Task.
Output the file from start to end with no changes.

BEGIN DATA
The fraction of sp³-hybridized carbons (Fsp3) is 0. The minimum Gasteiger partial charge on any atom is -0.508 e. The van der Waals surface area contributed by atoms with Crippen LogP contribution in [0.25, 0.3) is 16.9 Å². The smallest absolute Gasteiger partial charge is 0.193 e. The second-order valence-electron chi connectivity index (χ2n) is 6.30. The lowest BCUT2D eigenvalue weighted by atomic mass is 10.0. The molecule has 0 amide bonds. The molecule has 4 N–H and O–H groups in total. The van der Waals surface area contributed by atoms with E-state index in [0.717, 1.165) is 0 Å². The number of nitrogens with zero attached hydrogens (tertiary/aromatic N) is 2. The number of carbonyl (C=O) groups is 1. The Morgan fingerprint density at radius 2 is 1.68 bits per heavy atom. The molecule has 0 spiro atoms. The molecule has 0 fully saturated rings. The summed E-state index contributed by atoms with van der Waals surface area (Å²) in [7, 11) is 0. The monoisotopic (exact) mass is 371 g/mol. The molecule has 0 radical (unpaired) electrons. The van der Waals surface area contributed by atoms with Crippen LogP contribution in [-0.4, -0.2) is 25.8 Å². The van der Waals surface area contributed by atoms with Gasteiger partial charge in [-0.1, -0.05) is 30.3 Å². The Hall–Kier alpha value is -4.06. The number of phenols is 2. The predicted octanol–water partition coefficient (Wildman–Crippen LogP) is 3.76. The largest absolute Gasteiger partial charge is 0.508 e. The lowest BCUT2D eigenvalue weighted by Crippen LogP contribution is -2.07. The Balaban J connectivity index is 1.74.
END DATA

The fraction of sp³-hybridized carbons (Fsp3) is 0. The minimum Gasteiger partial charge on any atom is -0.508 e. The van der Waals surface area contributed by atoms with Crippen LogP contribution in [0.25, 0.3) is 16.9 Å². The smallest absolute Gasteiger partial charge is 0.193 e. The second-order valence-electron chi connectivity index (χ2n) is 6.30. The lowest BCUT2D eigenvalue weighted by atomic mass is 10.0. The molecule has 0 amide bonds. The molecule has 4 N–H and O–H groups in total. The van der Waals surface area contributed by atoms with E-state index in [0.717, 1.165) is 0 Å². The number of nitrogens with zero attached hydrogens (tertiary/aromatic N) is 2. The number of carbonyl (C=O) groups is 1. The Morgan fingerprint density at radius 2 is 1.68 bits per heavy atom. The molecule has 0 spiro atoms. The molecule has 0 fully saturated rings. The summed E-state index contributed by atoms with van der Waals surface area (Å²) in [7, 11) is 0. The monoisotopic (exact) mass is 371 g/mol. The molecule has 0 radical (unpaired) electrons. The van der Waals surface area contributed by atoms with Crippen LogP contribution in [-0.4, -0.2) is 25.8 Å². The van der Waals surface area contributed by atoms with Gasteiger partial charge in [-0.1, -0.05) is 30.3 Å². The Hall–Kier alpha value is -4.06. The number of phenols is 2. The predicted octanol–water partition coefficient (Wildman–Crippen LogP) is 3.76. The largest absolute Gasteiger partial charge is 0.508 e. The lowest BCUT2D eigenvalue weighted by Crippen LogP contribution is -2.07. The Balaban J connectivity index is 1.74.